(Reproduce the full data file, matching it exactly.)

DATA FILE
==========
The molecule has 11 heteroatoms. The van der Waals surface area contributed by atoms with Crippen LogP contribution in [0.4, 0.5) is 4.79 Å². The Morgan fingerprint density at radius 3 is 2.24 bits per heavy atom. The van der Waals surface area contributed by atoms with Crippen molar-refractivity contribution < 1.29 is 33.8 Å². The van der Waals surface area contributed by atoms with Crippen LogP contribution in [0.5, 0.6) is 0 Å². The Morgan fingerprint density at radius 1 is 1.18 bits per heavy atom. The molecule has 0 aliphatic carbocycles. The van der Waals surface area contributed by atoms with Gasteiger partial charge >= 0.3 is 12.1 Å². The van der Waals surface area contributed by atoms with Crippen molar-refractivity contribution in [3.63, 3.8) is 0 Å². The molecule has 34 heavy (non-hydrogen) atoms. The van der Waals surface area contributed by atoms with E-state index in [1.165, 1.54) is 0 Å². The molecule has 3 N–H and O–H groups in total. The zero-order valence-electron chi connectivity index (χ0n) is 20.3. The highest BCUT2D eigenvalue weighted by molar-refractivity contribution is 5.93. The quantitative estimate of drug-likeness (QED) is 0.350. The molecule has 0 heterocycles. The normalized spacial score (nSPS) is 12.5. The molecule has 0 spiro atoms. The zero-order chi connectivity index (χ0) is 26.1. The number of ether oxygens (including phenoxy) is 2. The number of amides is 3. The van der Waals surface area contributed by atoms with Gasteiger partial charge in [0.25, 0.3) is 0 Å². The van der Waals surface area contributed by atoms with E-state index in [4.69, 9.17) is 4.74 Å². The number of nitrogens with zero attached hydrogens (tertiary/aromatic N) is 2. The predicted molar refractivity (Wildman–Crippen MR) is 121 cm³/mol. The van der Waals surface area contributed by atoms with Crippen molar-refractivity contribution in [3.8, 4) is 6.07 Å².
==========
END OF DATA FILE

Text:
The molecule has 11 heteroatoms. The van der Waals surface area contributed by atoms with Crippen LogP contribution in [0.4, 0.5) is 4.79 Å². The Morgan fingerprint density at radius 3 is 2.24 bits per heavy atom. The van der Waals surface area contributed by atoms with Crippen molar-refractivity contribution < 1.29 is 33.8 Å². The van der Waals surface area contributed by atoms with Crippen LogP contribution in [0.5, 0.6) is 0 Å². The Morgan fingerprint density at radius 1 is 1.18 bits per heavy atom. The molecule has 0 aliphatic carbocycles. The van der Waals surface area contributed by atoms with Gasteiger partial charge >= 0.3 is 12.1 Å². The van der Waals surface area contributed by atoms with Crippen molar-refractivity contribution in [3.63, 3.8) is 0 Å². The molecule has 34 heavy (non-hydrogen) atoms. The van der Waals surface area contributed by atoms with E-state index in [1.165, 1.54) is 0 Å². The molecule has 3 N–H and O–H groups in total. The zero-order valence-electron chi connectivity index (χ0n) is 20.3. The highest BCUT2D eigenvalue weighted by molar-refractivity contribution is 5.93. The quantitative estimate of drug-likeness (QED) is 0.350. The molecule has 0 heterocycles. The normalized spacial score (nSPS) is 12.5. The molecule has 0 spiro atoms. The zero-order chi connectivity index (χ0) is 26.1. The number of ether oxygens (including phenoxy) is 2. The number of amides is 3. The van der Waals surface area contributed by atoms with Gasteiger partial charge in [0.25, 0.3) is 0 Å². The van der Waals surface area contributed by atoms with E-state index in [4.69, 9.17) is 4.74 Å². The number of nitrogens with zero attached hydrogens (tertiary/aromatic N) is 2. The predicted molar refractivity (Wildman–Crippen MR) is 121 cm³/mol. The van der Waals surface area contributed by atoms with Crippen molar-refractivity contribution in [3.8, 4) is 6.07 Å².